Right, I'll be honest with you, I'm taking advantage of a really slow week in the office and I'm firing away at as many of these prospect reports as I can. In case you're just joining us, I've decided to take a look at a few of the better young boxers in the world today, to try and get a feel about who some of tomorrow's contenders/champions could be. I try to watch a few of their fights, try to pick out some of their strengths and weaknesses and try to assess what their chances of success could be at the world championship level.
So far we've had a look at:
Heavyweight Anthony Joshua, touted as the next great heavyweight of his generation.
Light heavyweight Russian youngster Dmitry Bivol
Minimumweight titleholder Kosei Tanaka
Former 2012 US Olympian Jose Carlos Ramirez, fighting at jr. welterweight.
Power punching American super-featherweight Saul Rodriguez
Today I'll continue my recent focus on the American scene, specifically the boxers who either competed in the 2012 Olympics (Jose Carlos Ramirez) or fought for a place in the team (Saul Rodriguez, who lost to aforementioned Jose Carlos Ramirez in the trials). Today I'll be looking at Joseph 'JoJo' Diaz Jr., another member of the American 2012 Olympic team, who turned pro afterwards as a featherweight, signed with Golden Boy and has thus far accumulated a pro record of 19-0 with 11 KOs. Both Bad Left Hook and ESPN dub Diaz as the second best featherweight prospect in boxing behind Oscar Valdez. And to that point, I would like to start showing you a few of Diaz's bouts, beginning precisely with an amateur showdown between these two men at the 2011 AIBA World Amateur Championships. Not phenomenally relevant to their current pro status, but a very interesting starting point in getting to know the young man. Now I warn you, most of the fights I managed to find on Youtube go quite a few rounds, so to be honest it might not be worth your time to watch all of them from start to finish, like I did. If you want to get a general idea about Diaz, I suggest watching the 1st fight (the amateur bout), the 3rd (Rodriguez) and the 6th fight (Tamayo) in the following list:
Here is the aforementioned amateur bout against Oscar Valdez (an excellent fight, by the way)
Here is his 4th pro fight, basically against some dude
Here is his 8th pro fight against a Carlos Rodriguez, a journeyman with a lot of experience
Here is his 12th pro fight, similarly against a journeyman, Raul Hidalgo
And more of the same in his 13th pro fight, against Roberto Castaneda
His 18th pro fight was against a slightly fresher fighter in Ruben Tamayo
And his most recent bout was a pretty dominant stoppage against gatekeeper Hugo Partida - by the way, late stoppage in that one. Pat Russell should be made to take all those blows himself and see how he feels.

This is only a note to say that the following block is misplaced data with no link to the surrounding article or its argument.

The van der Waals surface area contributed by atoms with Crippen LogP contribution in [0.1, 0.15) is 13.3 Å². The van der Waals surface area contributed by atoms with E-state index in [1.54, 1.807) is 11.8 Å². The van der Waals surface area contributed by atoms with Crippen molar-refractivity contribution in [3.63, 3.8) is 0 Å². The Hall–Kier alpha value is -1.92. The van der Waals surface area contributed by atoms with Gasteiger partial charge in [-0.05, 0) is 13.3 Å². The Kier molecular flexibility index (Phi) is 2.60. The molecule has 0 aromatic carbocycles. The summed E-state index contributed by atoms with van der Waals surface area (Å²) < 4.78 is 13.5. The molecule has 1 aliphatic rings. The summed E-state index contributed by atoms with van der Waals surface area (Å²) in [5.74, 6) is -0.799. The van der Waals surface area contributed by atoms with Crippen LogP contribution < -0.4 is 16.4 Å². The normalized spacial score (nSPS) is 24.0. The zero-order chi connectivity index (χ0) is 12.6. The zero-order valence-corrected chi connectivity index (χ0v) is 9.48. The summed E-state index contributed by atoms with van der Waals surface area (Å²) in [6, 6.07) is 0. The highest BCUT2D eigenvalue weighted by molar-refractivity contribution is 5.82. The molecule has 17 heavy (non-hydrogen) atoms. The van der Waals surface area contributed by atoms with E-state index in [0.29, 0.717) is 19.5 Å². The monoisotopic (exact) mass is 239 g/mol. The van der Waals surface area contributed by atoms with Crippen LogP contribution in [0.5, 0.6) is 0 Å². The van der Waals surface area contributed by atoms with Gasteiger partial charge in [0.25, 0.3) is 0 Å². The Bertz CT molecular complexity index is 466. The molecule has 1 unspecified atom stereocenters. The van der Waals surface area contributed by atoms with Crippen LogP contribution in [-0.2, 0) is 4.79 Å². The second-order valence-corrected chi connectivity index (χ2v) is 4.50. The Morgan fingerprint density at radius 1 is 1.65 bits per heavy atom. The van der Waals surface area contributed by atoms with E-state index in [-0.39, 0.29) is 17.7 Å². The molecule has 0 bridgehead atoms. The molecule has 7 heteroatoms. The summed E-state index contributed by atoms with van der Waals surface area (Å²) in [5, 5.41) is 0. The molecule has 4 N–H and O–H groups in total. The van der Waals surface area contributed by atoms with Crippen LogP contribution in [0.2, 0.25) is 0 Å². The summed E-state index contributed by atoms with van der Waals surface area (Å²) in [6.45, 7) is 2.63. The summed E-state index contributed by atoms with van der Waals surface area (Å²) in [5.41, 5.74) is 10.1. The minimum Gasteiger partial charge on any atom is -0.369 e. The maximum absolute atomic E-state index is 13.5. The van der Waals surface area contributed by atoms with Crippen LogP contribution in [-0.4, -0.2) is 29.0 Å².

I am unfortunately pretty pissed I wasn't able to find his most relevant fight on Youtube, his very close decision win over fringe contender Rene Alvarado. Now that would have been more relevant, as Alvarado was easily the best fighter Diaz has faced thus far and unsurprisingly gave him the biggest test.
As usual, here is a list of things I noticed, divided into several categories:
The Very Best
1) Punch technique. Just like Jose Carlos Ramirez, JoJo Diaz really knows how to put his body and his weight behind his punches. Almost all of his punches land with a thud.
2) Punch accuracy. Punch stats or not, Diaz finds his opponent square-on with his punches a lot more than other fighters. Very few glancing blows and wasted energy from him.
3) Inside and outside fighting. Diaz seems comfortable both operating from a distance and figting inside.
4) Stamina and resiliency. He is very obviously used to having bouts run into the late rounds, in which he is pretty much just as fresh as in the early rounds. He is very good at conserving energy and at the same time very good at taking punishment and not letting it affect his concentration and work rate. I think he is both very tough and in tip-top physical condition.
5) Pro experience. For a prospect with 3 years' experience, Diaz has spent a pretty significant time in the ring already (106 rounds) against decent opposition.
6) Body punching. I think there are improvements to be made here and he doesn't seem to get the same leverage on his body punches as he does on his head shots, but he does go to the body often enough to get his opponents both tired and to lower their guard. Strangely enough, unlike other areas I would say he has regressed in this aspect over time.
7) Power. Well, he is definitely not a one-punch KO artist. Most of his deceptively high 11 KOs have come as a result of tiring and grinding his opponents down. But he has enough thud in his punches to keep his opponents honest.
8) Composure. I like that he sticks with what works and doesn't try to go wild in fights that start going a few rounds. If he finds a combination that his opponent is vulnerable to, he will notice that and come back to it again and again until the opponent is taken down or has adjusted.
The Not So Great But Improving
9) Work rate. For a featherweight, he could definitely stand to be more active. Perhaps his lack of jab is fooling me but for a guy spending so many rounds in the ring, most of his attacks seem designed to hurt his opponents and hopefully get them out of there instead of piling up points. I wouldn't say he head-hunts, but he is definitely more preoccupied with power than he is with volume. I think he can definitely be outpointed, as a matter of fact that amateur fight where he "beat" Valdez was a gift decision, as Valdez seemed to outland him and outhustle him.